15 June – 18 August 2019
Friday, 14 June 2019 at 7 pm
|Venue||Galerie der Gegenwart|
Access via Westfälischen Kunstverein, Rothenburg 30,
|Opening Hours||Tuesday-Sunday, 11 am-7 pm|
Friday, 9 August 2019 at 8 pm
Jonas Justen (b. 1993, Zell/Moselle) often plays with interior elements – fittings and furnishings, ideas of the homely and the private sphere, places of personal refuge. In the process, he manages to go beyond a purely formal appropriation and renders these references palpable in phenomenological terms. He adopts the forms, feel and functions of everyday furniture or clothing, yet never strays far from the human body and subtle feelings and perceptions. Justen's sculptures and wall art recall everyday objects such as tables, chairs, lamps or upholstery; they often also contain found objects which would normally be part of such items of furniture. On a purely spatial level, we know intuitively therefore how our bodies relate to these objects, but also importantly how these objects, by virtue of our familiarity with their materials and shapes, tend to evoke memories, or engender cosy, homely, sentimental or sometimes even oppressive emotions. Faced with the sterile, intimidating proportions of this exhibition room, the title of the exhibition best sums up Justen's initial reaction to such a difficult architectural space: Plötzlich Vorstand (Sudden Prominence). How does one deal with a space endowed with a specific function and set role? Display windows illuminated night and day showcasing contemporary art, a stage that positively demands very big gestures. Jonas Justen has covered the windows and thus prevented an intrusive view from outside. A silk drape placed in the corner of the room also alludes to this moment of concealment. As a result, the internal space is suffused with a subdued light as the soft rays of sunlight from outside are deflected by the drapes, an effect which is further emphasised by his use of coloured gels for the fluorescent tube lighting. Beside these lavender-coloured fluorescent lamps, lavender scent infuses the room with a musty-sweet aroma. Bone glue used in three of Justen's works contributes a further characteristic smell to the overall olfactory impression. However, he doesn't deploy the glue as a primer or adhesive agent, but as impasto paint on canvas and wood. In addition to the use of light and smell, sculptural elements, fabric works and paintings furnish the exhibition space. These components share a certain sense of humour and a relation to the human figure in one way or another: sometimes as a blank space that makes us think of the fabric as clothing or cushions; as a counterpart, who looks at us head on, like the moderator in the crowd in "RAN", or as a generalised placeholder, like the abstracted depiction of a person in the triptych Alte Maschen (Old Tricks). It has been borrowed from a Wikihow video that teaches us everyday tasks, in this instance learning to drive.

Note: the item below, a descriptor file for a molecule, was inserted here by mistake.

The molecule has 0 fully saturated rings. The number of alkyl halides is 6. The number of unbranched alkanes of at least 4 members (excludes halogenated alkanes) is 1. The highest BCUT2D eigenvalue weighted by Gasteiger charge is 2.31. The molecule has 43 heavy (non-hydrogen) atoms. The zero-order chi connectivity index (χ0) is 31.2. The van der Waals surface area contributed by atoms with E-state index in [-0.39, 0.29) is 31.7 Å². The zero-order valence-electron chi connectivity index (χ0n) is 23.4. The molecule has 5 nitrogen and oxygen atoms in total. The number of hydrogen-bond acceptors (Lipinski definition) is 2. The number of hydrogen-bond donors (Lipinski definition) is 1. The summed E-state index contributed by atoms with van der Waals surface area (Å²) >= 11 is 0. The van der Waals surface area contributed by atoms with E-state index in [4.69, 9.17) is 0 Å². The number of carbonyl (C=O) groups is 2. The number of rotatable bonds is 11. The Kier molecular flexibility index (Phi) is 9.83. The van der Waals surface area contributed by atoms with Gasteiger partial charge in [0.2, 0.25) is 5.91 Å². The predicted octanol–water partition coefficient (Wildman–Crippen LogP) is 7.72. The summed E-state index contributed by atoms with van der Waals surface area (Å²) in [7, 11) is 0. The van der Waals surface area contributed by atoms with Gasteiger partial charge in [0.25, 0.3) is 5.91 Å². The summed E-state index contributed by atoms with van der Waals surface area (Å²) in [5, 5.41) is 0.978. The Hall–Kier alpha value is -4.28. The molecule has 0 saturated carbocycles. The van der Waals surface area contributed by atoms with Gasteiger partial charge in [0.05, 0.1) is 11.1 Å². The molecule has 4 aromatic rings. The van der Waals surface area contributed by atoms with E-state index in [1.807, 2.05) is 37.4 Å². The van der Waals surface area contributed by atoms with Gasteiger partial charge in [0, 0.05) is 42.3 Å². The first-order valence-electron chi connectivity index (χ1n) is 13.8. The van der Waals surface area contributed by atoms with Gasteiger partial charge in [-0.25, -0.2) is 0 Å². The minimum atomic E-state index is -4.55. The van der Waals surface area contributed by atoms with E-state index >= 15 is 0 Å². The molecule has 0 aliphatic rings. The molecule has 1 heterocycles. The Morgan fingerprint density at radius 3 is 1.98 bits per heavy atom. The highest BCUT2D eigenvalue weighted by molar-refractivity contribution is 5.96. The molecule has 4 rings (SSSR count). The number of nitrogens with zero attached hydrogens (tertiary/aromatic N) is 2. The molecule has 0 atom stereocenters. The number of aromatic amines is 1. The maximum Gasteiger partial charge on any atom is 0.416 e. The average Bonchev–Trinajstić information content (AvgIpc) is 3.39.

We encounter works that at times are a mirror and at times a gap we are supposed to fill in. Justen's space lures us with its disjunctive ambience of homely restraint and the abjection that inhabits it, flashing garishly forth time and again. It is best summed up in Justen's own words: "These media are sometimes warm sometimes cold, sometimes shiny and sometimes matt; there's a sweet smell or a bit of a stink, a ballooning out followed by a contraction, so life is pretty neat all in all."
Jonas Justen studied philosophy at the University of Vienna and photography at Folkwang University of the Arts in Essen. He lives and works in Essen.
The exhibition is curated by Jenni Henke, Marie Meeth and Kristina Scepanski.
Photo: LWL/Hanna Neander
RADAR is an exhibition format devised by the LWL-Museum für Kunst und Kultur and Westfälischer Kunstverein. Its aim is to showcase young, less well-known artists whose striking work puts them on the "radar". The works on show provide a glimpse into the work currently being undertaken by the featured artists.